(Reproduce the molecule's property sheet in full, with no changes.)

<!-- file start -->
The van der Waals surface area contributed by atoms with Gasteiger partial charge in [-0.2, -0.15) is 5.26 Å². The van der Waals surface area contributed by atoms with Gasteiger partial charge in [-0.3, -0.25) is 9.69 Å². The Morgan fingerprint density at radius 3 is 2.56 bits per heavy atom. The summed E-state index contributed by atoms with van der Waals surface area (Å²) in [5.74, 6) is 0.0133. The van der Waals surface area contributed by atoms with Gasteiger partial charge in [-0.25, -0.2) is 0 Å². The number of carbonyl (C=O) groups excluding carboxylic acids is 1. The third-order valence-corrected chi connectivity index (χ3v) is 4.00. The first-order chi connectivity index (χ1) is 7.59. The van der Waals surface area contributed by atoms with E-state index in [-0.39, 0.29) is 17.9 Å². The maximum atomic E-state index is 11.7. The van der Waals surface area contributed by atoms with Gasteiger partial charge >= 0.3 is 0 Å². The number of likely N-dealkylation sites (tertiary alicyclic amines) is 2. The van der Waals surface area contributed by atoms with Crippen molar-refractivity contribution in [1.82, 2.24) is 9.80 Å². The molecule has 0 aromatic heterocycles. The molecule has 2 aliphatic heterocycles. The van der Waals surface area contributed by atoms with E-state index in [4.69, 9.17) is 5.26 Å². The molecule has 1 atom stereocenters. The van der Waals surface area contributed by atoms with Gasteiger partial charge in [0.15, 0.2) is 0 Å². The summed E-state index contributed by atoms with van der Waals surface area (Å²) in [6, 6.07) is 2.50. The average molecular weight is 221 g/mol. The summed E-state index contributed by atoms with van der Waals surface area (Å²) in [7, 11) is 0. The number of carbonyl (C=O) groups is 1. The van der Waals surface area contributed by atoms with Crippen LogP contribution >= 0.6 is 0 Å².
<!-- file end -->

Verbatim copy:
The van der Waals surface area contributed by atoms with Gasteiger partial charge in [-0.2, -0.15) is 5.26 Å². The van der Waals surface area contributed by atoms with Gasteiger partial charge in [-0.3, -0.25) is 9.69 Å². The Morgan fingerprint density at radius 3 is 2.56 bits per heavy atom. The summed E-state index contributed by atoms with van der Waals surface area (Å²) in [5.74, 6) is 0.0133. The van der Waals surface area contributed by atoms with Gasteiger partial charge in [-0.25, -0.2) is 0 Å². The number of carbonyl (C=O) groups excluding carboxylic acids is 1. The third-order valence-corrected chi connectivity index (χ3v) is 4.00. The first-order chi connectivity index (χ1) is 7.59. The van der Waals surface area contributed by atoms with E-state index in [-0.39, 0.29) is 17.9 Å². The maximum atomic E-state index is 11.7. The van der Waals surface area contributed by atoms with Gasteiger partial charge >= 0.3 is 0 Å². The number of likely N-dealkylation sites (tertiary alicyclic amines) is 2. The van der Waals surface area contributed by atoms with Crippen molar-refractivity contribution in [1.82, 2.24) is 9.80 Å². The molecule has 0 aromatic heterocycles. The molecule has 2 aliphatic heterocycles. The van der Waals surface area contributed by atoms with E-state index in [4.69, 9.17) is 5.26 Å². The molecule has 1 atom stereocenters. The van der Waals surface area contributed by atoms with Gasteiger partial charge in [0.15, 0.2) is 0 Å². The summed E-state index contributed by atoms with van der Waals surface area (Å²) in [6, 6.07) is 2.50. The average molecular weight is 221 g/mol. The summed E-state index contributed by atoms with van der Waals surface area (Å²) in [7, 11) is 0. The number of carbonyl (C=O) groups is 1. The van der Waals surface area contributed by atoms with Crippen LogP contribution >= 0.6 is 0 Å².